United Kingdom to consider plain tobacco product packaging..

April 30, 2009 - on May 6th members of the House of Lords will vote on an amendment to the 2009 Health Bill to mandate plain packaging for all tobacco products. Plain packaging, also known as generic, standardised or homogeneous packaging, refers to packaging that has had the attractive promotional aspects of tobacco product packaging removed and the appearance of all tobacco packs is standardized.

A new study (Hammond et al. - session paper below) presented at the Joint Conference of Society for Research in Nicotine and tobacco (SRNT and SRNT-Europe) April 27-30, 2009, Dublin Ireland: has found a significant link between cigarette branding and ‘false beliefs’ among smokers and children. The authors argue that this link provides strong evidence for the introduction of plain packaging [3] for all tobacco products in the UK.

Lead author David Hammond said: “Research in the US, Canada, Australia and now the UK all support the case for tighter regulations on pack branding. Tobacco packages are portable advertisements that have long been used to reassure consumers about the risks of smoking. In this study, children as young as 12 reported significant levels of false beliefs about the risks of cigarette brands based upon the colours and words on UK packs. Plain packaging has great potential as a public health measure and I urge the UK Government to support this measure.”

PAPER CIGARETTE PACKAGE DESIGN AND PERCEPTIONS OF RISK AMONG UK ADULTS AND YOUTH: EVIDENCE IN SUPPORT OF PLAIN PACKAGING D. Hammond*1, M. Dockrell2, D. Arnott2, A. Lee1, S. Anderson3, and A. McNeill3,4; 1University of Waterloo, Canada; 2ASH, UK; 3University of Nottingham, UK; 4UK Centre for Tobacco Control Studies.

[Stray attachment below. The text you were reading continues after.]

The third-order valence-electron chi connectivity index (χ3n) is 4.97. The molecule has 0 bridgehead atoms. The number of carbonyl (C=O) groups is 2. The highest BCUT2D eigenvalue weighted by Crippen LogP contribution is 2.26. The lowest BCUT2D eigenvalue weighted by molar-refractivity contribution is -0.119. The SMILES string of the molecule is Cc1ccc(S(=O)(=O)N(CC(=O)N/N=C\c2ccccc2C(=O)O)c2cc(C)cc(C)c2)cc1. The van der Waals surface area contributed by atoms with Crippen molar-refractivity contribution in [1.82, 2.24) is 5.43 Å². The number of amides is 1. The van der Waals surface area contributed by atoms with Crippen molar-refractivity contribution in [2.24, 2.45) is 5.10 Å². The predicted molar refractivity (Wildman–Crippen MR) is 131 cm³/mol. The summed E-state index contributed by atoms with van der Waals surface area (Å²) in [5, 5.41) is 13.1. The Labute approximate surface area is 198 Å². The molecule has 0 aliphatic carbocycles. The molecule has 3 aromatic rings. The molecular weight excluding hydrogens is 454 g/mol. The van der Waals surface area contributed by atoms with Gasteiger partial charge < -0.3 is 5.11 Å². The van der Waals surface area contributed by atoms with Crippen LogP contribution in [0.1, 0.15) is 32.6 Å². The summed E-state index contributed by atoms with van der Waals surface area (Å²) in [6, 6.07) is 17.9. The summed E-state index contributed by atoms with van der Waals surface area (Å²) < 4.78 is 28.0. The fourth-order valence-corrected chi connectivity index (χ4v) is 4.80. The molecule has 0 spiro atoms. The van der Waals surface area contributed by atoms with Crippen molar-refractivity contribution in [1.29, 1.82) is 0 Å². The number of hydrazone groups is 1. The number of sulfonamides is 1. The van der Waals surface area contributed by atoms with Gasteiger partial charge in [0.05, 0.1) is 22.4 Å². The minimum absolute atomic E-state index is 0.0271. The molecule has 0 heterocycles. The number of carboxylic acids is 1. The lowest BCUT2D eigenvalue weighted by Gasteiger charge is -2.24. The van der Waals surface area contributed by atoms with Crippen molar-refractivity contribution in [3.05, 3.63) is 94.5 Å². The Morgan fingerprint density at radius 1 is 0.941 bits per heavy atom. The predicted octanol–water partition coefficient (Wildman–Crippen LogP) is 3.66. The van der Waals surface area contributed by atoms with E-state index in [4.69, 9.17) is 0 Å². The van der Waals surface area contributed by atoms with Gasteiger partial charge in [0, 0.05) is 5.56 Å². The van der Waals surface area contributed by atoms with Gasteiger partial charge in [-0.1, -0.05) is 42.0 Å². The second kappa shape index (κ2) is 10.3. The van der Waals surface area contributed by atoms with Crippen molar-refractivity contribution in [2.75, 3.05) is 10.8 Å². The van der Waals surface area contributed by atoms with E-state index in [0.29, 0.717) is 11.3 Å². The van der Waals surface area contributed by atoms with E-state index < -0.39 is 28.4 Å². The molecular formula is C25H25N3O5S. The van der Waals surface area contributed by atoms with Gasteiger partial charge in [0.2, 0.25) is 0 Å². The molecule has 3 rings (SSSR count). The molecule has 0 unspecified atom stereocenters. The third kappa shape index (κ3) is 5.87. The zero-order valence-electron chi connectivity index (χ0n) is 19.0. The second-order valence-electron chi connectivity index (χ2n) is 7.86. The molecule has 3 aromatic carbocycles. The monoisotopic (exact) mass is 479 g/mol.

UK Cigarette packages that give the impression that some brands are less harmful than others are illegal in the EU and prohibited under Article 11 of the FCTC. This study examined consumer perceptions of leading UK brands and evaluated the impact of “plain packaging,” in which colours and other design elements were removed. A total of 516 adult smokers and 806 youth (aged 11 to 17) participated in an online survey in 2008. Participants were shown pairs of cigarette packages and were asked to compare the packages on 5 measures: taste, tar delivery, health risk, attractiveness, and either ease of quitting (adult smokers) or which brand they would choose if trying smoking (youth). Compared to “regular” brands, adults and youth were significantly more likely to rate packages with the terms “smooth,” “silver,” and “gold” as lower tar, lower health risk, and either easier to quit (adults) or their choice of pack if trying smoking (youth). For example, compared to Mayfair King Size, Mayfair Smooth was rated as lower tar by 64% of youth, lower health risk by 54%, while 39% of youth indicated that they would prefer Mayfair Smooth if they were to try smoking. Similar perceptions were reported by adult smokers; in addition, 31% of adult smokers rated Mayfair Smooth as easier to quit. The use of colours had a similar effect: for example, both adults and youth rated a light grey package as lower tar and lower health risk compared to darker grey and red packages, which were otherwise identical. Plain packaging—where the colour and design elements were removed—reduced these misperceptions, as well as the perceived attractiveness of brands. Overall, the findings indicate that considerable proportions of UK youth and adults hold misleading perceptions of risk based on package design. The findings suggest that removing the terms “light” and “mild” is insufficient to eliminate misleading information from packages, and that plain packaging regulations would increase compliance with existing EU law and FCTC guidelines. Supported by Action on Smoking on Health (ASH) with funding from the British Heart Foundation and Cancer Research UK. CORRESPONDING AUTHOR: David Hammond, Ph.D., Assistant Professor, University of Waterloo, Health Studies & Gerontology, 200 University Ave West, Waterloo, ON N2L 3G1, Canada; Phone: 519-888-4567 x36462;
Reference: Strong evidence supporting plain packaging for all tobacco products on the eve of Lords vote
ASH news release: Embargo: 00:00 Wednesday 29th April 2009

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